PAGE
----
Hospitals Make More Money When Things Go Wrong

A surgical complication increases a procedure’s average contribution margin by 330 percent for the privately insured and 190 percent for Medicare patients, according to a study published this week in the Journal of the American Medical Association…

When a surgical complication occurred, the profit margin jumped from $16,936 to $55,953. For Medicare patients, profits grew from $1,880 to $3,269.

HT: Sarah Kliff.

Comments (15)

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  1. Jacob Druisdael says:

    This is something I find highly unlikely. Perhaps it’s my misguided faith that physicians still hold to the Hippocratic oath.

  2. Jack says:

    This sort of makes sense though.. Complications mean more work.

  3. Jimmy Dean says:

    This is a terrible part of healthcare. However, Im not to sure as to how easily fixed this is.

  4. Saket says:

    So let me get this, it almost seems like that within this practice it is more profitable to make mistakes. As economists, should we be skeptical of this.

  5. Sandeep says:

    What is interesting here is that medicare patients have a smaller number. What is the reason for this?

  6. Desai says:

    Hospitals make money when things go wrong, this is because we pay hospital to do more work, and doing things wrong means they have to do more to fix their mistakes, hence, more money.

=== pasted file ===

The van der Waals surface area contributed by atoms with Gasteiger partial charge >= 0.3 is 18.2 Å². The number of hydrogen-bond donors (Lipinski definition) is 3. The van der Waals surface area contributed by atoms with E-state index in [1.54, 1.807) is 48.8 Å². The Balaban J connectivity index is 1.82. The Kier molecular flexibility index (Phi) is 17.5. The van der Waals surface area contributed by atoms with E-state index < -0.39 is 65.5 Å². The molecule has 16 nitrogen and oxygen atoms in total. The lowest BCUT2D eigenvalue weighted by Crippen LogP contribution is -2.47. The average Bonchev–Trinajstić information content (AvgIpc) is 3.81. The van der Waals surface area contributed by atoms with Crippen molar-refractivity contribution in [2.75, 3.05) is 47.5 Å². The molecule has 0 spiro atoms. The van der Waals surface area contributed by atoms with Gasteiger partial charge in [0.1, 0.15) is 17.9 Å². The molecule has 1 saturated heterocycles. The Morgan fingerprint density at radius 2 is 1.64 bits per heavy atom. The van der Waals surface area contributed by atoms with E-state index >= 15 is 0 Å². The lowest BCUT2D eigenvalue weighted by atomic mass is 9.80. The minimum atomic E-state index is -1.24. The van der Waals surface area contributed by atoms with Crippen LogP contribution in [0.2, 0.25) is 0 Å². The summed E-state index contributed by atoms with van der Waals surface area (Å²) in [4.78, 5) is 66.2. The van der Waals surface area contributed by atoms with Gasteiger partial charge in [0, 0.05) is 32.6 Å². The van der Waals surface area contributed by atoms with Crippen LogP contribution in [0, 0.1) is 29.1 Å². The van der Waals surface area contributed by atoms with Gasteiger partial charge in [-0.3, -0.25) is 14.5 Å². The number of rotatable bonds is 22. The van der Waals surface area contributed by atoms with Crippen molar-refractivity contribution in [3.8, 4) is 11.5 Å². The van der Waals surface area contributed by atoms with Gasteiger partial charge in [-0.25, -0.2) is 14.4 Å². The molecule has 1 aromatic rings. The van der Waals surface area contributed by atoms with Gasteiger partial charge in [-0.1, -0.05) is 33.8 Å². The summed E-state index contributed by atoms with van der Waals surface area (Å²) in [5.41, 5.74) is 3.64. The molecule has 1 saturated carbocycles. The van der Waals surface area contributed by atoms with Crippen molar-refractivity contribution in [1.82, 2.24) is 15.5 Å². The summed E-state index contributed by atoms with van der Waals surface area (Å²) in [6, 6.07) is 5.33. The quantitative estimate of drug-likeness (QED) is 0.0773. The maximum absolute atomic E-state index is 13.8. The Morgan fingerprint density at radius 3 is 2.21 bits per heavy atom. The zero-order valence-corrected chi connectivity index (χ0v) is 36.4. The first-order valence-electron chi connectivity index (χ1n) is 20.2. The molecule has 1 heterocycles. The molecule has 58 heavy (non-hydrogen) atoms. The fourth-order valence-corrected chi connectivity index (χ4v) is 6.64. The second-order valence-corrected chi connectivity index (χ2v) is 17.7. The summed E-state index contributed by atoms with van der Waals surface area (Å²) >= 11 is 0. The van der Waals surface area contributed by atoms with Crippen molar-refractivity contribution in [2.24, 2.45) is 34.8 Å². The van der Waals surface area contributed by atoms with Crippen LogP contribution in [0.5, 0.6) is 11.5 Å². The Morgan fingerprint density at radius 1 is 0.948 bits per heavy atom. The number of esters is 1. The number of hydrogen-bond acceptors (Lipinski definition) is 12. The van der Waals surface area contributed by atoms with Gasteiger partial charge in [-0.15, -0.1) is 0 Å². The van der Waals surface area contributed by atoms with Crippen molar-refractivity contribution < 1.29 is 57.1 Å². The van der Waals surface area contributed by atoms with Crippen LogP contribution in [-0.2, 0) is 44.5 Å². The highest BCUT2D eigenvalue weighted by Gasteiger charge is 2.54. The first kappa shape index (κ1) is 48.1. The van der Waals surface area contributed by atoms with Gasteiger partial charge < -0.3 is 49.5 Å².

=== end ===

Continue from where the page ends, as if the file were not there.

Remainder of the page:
7. Patel says:

    I think Desai brings up an important point, we are reimbursing health care providers for doing more procedures than required, this is a flawed incentive structure. We need to change that!

  8. Deepak says:

    @ Patel

    We already know this has been the problem for some time, but the next step is how are we going to make the transition within this system. What do we have to do to re-engineer this broken system.

  9. Chopra says:

    We should be focused on health int the ways that minimize hospital visits, so the important step is how we make sure health care is a daily practice.

  10. Sam says:

    Wow! That is an astounding difference of costs! Almost $40k increase! It’s unfortunate because their is undoubtedly a ton of waste.

  11. Tommy Beyer says:

    Makes you wonder if some hospitals “influence” complications in order to increase revenue. I wouldn’t be surprised if this was happening since our health care system is so dysfunctional, inhumane, and corrupt as it is.

  12. Ron says:

    Under our current system, makes you want to be one of those rare humans who never need medical attention and live until their too old.

  13. MarkH says:

    Glib requoting of people who don’t know what they’re talking about. A more sophisticated analysis should allay the fears that this effect even exists. And trust me, no amount of money for the hospital is going to make a surgeon wish for complications. Surgeons own their complications, and their mistakes for life. The hospital making additional (marginal) profit has no bearing, directly or indirectly, on the surgeons interest. The smarmy implication being that somehow the hospitals’ profits somehow trickle down to the surgical team. Nonsense.

  14. Erik says:

    We need to pay for outcomes not FFS. That is what PPACA is trying to do. You get X amount of dollars to treat disease Y and that is it. If there are complications you have to eat those costs. Seems fair to me. Most business work that way.

  15. Bob Hertz says:

    Yet another bad consequence of highly graded fee schedules.

    By ‘graded’ I mean that a quadruple bypass pays more than a single vessel bypass, a drug coated stent implacement pays more than a regular stent, etc etc.

    The cheaper alternative is a budget driven fee schedule that pays hospitals on a per diem basis, whatever they do in those days.

    This does require a control on hospitals keeping you for 10 extra days to make money, but that is doable.